How to forecast smarter
Forecasting key business metrics can help reduce excess inventory and other overhead, offer competitive prices, and keep your business on solid financial footing. These key business metrics include sales demand, receivables, payables, and working capital.
Historical financial statements are often the starting point for forecasts. Still, you’ll need to do more than only multiply last year’s numbers by a projected growth rate, especially in today’s uncertain marketplace. To help determine the suitable forecasting methods for your business, ask yourself these five questions.
1. How far into the future do you plan business forecasting?
Forecasting is generally more accurate in the short term — the longer the time, the more likely it is that customer demand or market trends will change. Whilequantitativemethods, which rely on historical data, are typically the most accurate forecasting methods, they don’t work well for long-term predictions. If you’re planning to forecast over several years, tryqualitativeforecasting methods, which rely on expert opinions instead of company-specific data.
2. How steady is your demand?
Weather, sales promotions, safety concerns, and other factors can cause sales to fluctuate. For example, if you sell ski supplies and apparel, the chances are good that your sales will dip in the summer.
If demand for your products varies, consider forecasting with a quantitative method. For instance, time-series decomposition examines historical data. It allows you to adjust for market trends, seasonal trends, and business cycles. You also may want to adopt forecasting software. That will enable you to plug other variables into the equation, such as individual customers’ short-term buying plans.
3. How much data do you have?
Quantitative forecasting techniques require varying amounts of historical information. For instance, you’ll need about three years of data to use exponential smoothing. This simple yet reasonably accurate method compares historical averages with current demand.
You might use qualitative forecasting for something you don’t have data for, such as a new product. Alternatively, you could base your forecast on historical data for a similar product in your lineup.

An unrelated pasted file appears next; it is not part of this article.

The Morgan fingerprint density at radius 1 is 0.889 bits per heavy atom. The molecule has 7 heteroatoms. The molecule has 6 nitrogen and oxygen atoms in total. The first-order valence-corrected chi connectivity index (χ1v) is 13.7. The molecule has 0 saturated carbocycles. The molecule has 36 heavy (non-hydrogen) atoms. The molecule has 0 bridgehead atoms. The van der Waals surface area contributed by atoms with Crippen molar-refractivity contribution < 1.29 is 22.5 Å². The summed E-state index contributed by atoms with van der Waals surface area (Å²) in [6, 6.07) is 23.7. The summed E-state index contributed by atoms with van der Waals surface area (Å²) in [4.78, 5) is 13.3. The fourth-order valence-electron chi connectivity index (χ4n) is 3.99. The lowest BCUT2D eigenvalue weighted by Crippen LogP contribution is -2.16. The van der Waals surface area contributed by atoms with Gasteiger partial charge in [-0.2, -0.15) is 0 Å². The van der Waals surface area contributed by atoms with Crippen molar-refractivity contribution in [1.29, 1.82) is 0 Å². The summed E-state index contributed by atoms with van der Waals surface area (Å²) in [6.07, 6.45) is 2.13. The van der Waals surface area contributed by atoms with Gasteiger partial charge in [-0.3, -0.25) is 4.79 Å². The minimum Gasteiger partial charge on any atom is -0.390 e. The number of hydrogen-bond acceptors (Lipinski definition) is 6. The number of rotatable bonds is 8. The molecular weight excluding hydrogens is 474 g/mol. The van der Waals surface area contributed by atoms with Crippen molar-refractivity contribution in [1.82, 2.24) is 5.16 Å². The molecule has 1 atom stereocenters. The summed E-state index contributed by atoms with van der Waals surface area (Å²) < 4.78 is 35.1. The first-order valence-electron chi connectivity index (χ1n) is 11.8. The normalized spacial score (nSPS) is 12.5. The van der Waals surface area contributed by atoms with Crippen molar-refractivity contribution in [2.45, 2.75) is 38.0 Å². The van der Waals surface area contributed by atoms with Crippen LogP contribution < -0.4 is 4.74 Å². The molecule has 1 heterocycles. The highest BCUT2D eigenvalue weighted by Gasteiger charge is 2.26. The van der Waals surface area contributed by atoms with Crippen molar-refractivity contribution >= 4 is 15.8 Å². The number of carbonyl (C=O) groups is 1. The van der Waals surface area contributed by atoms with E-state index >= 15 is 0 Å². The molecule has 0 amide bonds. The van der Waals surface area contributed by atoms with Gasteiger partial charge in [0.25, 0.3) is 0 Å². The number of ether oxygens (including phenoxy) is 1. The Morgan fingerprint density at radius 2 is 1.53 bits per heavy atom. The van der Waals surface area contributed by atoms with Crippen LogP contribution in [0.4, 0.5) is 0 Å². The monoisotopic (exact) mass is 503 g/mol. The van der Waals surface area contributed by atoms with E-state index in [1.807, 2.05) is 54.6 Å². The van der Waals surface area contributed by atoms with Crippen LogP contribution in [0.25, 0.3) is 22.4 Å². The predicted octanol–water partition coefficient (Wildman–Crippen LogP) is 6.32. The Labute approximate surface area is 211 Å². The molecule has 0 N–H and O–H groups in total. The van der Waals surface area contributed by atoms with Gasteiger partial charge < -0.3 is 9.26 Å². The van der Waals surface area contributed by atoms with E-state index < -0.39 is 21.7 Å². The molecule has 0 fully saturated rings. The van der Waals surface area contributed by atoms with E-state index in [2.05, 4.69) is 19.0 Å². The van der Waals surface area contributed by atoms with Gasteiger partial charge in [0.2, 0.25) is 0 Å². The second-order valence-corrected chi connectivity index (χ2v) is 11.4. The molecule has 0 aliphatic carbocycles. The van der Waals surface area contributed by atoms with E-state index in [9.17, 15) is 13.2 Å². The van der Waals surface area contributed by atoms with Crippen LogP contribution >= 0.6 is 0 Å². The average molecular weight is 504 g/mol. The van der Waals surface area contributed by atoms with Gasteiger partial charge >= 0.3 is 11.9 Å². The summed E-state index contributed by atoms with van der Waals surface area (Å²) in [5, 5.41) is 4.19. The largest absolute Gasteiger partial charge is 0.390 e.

4. Do you carry inventory?
Suppose you stock standard inventory items for customers to purchase rather than working on custom orders. In that case, forecasting is critical for establishing proper inventory levels and improving cash flow. For peak accuracy, take the average of multiple forecasting methods. For example, consider forecasting demand by individual products and geographic location. That is, to optimize inventory levels.
5. How many products do you sell?
If you’re forecasting demand for a wide variety of products, consider a relatively simple technique, such as exponential smoothing. On the other hand, suppose you offer only one or two essential products. In that case, it’s probably worth your time and effort to perform a more complex forecasting method for each one, such as a statistical regression model.
Bonus! 6. What’s right for your forecasting your business?
Although these questions focus primarily on retailers, manufacturers, and other businesses that sell products, service providers can ask similar questions to determine the optimal forecasting approach.
Contact our RRBB accountants and advisors to discuss the forecasting practices that make sense for your business.
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